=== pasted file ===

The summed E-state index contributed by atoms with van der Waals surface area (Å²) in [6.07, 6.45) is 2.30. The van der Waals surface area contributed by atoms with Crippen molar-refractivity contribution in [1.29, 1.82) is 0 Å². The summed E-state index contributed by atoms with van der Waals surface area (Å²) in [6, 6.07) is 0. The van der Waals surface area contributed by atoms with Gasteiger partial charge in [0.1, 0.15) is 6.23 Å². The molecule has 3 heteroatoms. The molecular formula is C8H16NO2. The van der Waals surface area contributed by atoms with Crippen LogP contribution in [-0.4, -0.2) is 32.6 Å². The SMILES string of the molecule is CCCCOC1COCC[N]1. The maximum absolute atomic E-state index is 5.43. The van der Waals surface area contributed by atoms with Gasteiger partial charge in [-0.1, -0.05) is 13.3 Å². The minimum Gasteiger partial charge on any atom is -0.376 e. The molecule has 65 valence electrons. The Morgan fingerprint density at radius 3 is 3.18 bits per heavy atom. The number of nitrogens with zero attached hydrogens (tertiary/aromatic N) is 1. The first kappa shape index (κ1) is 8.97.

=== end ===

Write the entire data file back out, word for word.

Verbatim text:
The summed E-state index contributed by atoms with van der Waals surface area (Å²) in [6.07, 6.45) is 2.30. The van der Waals surface area contributed by atoms with Crippen molar-refractivity contribution in [1.29, 1.82) is 0 Å². The summed E-state index contributed by atoms with van der Waals surface area (Å²) in [6, 6.07) is 0. The van der Waals surface area contributed by atoms with Gasteiger partial charge in [0.1, 0.15) is 6.23 Å². The molecule has 3 heteroatoms. The molecular formula is C8H16NO2. The van der Waals surface area contributed by atoms with Crippen LogP contribution in [-0.4, -0.2) is 32.6 Å². The SMILES string of the molecule is CCCCOC1COCC[N]1. The maximum absolute atomic E-state index is 5.43. The van der Waals surface area contributed by atoms with Gasteiger partial charge in [-0.1, -0.05) is 13.3 Å². The minimum Gasteiger partial charge on any atom is -0.376 e. The molecule has 65 valence electrons. The Morgan fingerprint density at radius 3 is 3.18 bits per heavy atom. The number of nitrogens with zero attached hydrogens (tertiary/aromatic N) is 1. The first kappa shape index (κ1) is 8.97.